Over 600 years in the making, The Temple Hotel Beijing is at long last rolling out the red welcome mat. A beguiling combination of boutique luxury and ancient temple architecture, is this Beijing’s most exciting hotel opening, like, ever? Read on and find out.
The Temple Hotel’s centrepiece and namesake is Zhizusi, or The Temple of Wisdom – a stunning example of Chinese Buddhist temple architecture. Commissioned by the Kangxi Emperor in the 1600s, it was one of a trio of Beijing temples designed to print Buddhist religious texts, and later became a private residence to a prominent Tibetan Buddhist religious leader.
The most remarkable thing is that this 3,500sqm temple complex, in its current state so painstakingly restored (it won an Award of Merit at the 2012 UNESCO Asia-Pacific Awards for Cultural Heritage Conservation) was all but forgotten just a few years ago. Like many surviving temples in Beijing after the 1950s, it was converted to civilian use and was gradually swallowed by its surroundings over time. In the 1970s, Zhizusi was a factory making black and white television sets – this probably helped spare it from demolition.
The long-awaited opening of The Temple Hotel is the final piece in the puzzle for a heritage lifestyle complex that already includes Bespoke favourite Temple Restaurant Beijing, several art gallery spaces and event rooms, plus exterior art installations in the temple grounds itself, created by Chinese contemporary artist Wang Shugang.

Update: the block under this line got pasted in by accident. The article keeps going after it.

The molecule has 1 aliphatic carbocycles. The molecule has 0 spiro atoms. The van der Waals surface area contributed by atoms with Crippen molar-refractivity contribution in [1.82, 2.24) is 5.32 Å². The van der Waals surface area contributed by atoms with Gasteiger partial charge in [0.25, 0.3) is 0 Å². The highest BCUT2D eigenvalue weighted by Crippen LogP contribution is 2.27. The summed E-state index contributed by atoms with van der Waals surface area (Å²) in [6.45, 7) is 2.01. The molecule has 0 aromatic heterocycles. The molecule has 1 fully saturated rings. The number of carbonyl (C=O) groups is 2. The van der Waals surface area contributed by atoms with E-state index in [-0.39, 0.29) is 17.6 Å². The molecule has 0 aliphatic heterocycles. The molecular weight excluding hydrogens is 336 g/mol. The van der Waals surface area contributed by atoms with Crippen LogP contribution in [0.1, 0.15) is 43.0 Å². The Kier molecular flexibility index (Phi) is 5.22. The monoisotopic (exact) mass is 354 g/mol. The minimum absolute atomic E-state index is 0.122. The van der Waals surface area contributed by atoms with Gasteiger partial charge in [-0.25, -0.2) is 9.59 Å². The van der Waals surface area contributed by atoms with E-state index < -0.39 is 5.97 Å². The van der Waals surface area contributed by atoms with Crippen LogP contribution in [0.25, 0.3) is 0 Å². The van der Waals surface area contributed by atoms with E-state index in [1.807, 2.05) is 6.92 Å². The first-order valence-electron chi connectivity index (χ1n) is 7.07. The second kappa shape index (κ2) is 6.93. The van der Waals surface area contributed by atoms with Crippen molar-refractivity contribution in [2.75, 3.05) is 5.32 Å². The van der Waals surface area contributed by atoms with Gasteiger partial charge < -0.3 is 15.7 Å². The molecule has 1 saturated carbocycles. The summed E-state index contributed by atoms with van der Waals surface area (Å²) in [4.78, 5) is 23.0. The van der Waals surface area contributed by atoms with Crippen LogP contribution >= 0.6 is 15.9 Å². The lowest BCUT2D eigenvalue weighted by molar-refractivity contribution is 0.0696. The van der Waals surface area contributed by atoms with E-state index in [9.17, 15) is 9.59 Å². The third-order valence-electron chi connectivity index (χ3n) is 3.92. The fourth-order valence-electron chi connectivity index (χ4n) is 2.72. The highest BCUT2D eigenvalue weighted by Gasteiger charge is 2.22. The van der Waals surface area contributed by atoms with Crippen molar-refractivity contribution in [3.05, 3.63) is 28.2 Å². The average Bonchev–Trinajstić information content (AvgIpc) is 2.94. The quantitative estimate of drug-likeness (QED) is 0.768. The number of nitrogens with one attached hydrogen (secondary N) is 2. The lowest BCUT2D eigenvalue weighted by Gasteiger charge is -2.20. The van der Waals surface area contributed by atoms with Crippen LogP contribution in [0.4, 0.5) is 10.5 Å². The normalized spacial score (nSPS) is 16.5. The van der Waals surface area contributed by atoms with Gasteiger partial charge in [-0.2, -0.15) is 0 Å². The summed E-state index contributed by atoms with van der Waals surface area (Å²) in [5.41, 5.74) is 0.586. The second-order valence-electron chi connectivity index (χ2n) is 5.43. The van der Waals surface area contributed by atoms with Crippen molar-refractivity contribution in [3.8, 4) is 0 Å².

First, some basics: the hotel has 8 guest rooms, four of which are housed in former monks quarters and a prayer hall beside the main temple hall. The other four are in annexes built during the TV factory era in the 1970s. Of the eight rooms, two are duplexes, and one is a large suite. At time of writing, prices range from 2,000 to 4.500 RMB per night.
The four rooms housed in the historic temple building boast tall ceilings latticed with old beams, and floor tiles polished to a dark lustre that conceal cosy underfloor heating. The furniture is as varied as the art on the walls – here a custom-made Communist-style chair and desk, there an antique opium bed.
Tech-wise, the rooms have iPhone style dock music players but eschew televisions (the hotel can provide iPads for guests). Three of the eight bathrooms have tubs and separate shower rooms, the rest shower rooms, and toiletries come courtesy of New York’s (MALIN + GOETZ) brand. Nespresso machines are installed as standard and a free mini bar is stocked with goodies. Temple Restaurant Beijing is just next door of course, open for casual fine-dining at lunch and dinner. Breakfast is served in-room ‘Bento style’, in a clever custom-designed box with various drawers and compartments.
The Dragon Phoenix Room pictured above is the largest of the historic four, housed in a cavernous 75 square metre former prayer hall, with lots of artistic touches (you can just see the quirky Indian bamboo table and chairs in the photo), a large bathroom with tub and shower room, and a generous seating area surrounding the aforementioned antique opium bed, which doubles as a giant coffee table or extra sleeping space.